He had ridden his bike for 20 minutes in the sweltering heat so his dark skin was wet with tiny droplets, which he quickly dispatched with the bottom of his T-shirt.
“How ya doin?” he said with an enthusiasm she could hardly imagine him having. She noticed he was sniffing in the direction of the kitchen. “Cookin’ up somethin good tonight?”
He was a pretty good cook himself, an expert actually, at the kind of food he liked best. When he was given free reign in the kitchen there was usually a lot of tasty fried chicken, and a lot of greasy pans to wash.
But he wasn’t there for the kitchen. The piano was where he was headed. He slid to the middle of the bench and started chording and doing small riffs with a rhythm right out of a black church choir. That’s where he had taken a job, at the St. Stephen’s African Methodist Episcopal Church. Too many names to even fit on the sign.
He had started experimenting with the keyboard after coming to a small hymn sing in the park near his home. His name was Chance, and that’s what she had offered him, a chance to learn. He was short for his 13 years of growing, and there was one hand that hadn’t grown normal fingers, not that it kept him from learning the chords he was taught. He loved playing on the black keys – his fingers had no trouble landing on those.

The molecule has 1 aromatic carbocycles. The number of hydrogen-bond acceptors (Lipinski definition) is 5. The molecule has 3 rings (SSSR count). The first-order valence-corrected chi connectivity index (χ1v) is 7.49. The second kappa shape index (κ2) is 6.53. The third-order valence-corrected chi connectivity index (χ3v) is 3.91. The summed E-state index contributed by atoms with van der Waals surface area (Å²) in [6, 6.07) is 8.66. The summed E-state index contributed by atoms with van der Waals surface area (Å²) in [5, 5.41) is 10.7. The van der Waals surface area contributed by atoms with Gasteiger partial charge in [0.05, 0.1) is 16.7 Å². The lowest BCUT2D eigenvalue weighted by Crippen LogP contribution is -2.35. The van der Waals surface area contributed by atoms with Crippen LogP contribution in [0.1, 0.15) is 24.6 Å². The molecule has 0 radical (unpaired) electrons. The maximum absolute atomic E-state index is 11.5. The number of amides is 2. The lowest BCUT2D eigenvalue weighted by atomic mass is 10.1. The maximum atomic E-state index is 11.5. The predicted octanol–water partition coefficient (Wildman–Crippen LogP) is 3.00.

“You going to teach me to read notes today. We got to work on that. They want me to be able to play printed music and I’m fakin’ it now.”
He could listen to a tune and play it accurately after one go. With soul. But he wasn’t familiar with a lot of church music and had to hear it played first. That’s what she did for him. “Wish I could do like that Miss Allie. Let me hear that verse part again.” But no matter what the lesson was, he would end up playing his favorites, quickly tiring of practicing notes on lines and spaces.
He would make it look so easy, going up and down the keyboard with chord progressions that were not the usual, but so compelling. She had told him that the piano was in the percussion family of instruments – hammers hitting strings inside a box – but his brand of percussion was foot on the pedal. It felt like the room was moving, and more than once she had to remind him to go easy. He had broken the inner workings of the sustain pedal once already.
He sang too. Quite well.
It was the beginning of a long acquaintance that branched out into lots more than music. Not all of it was easy or pleasant, but his optimism and bravado rarely failed him. Well, there was that one time…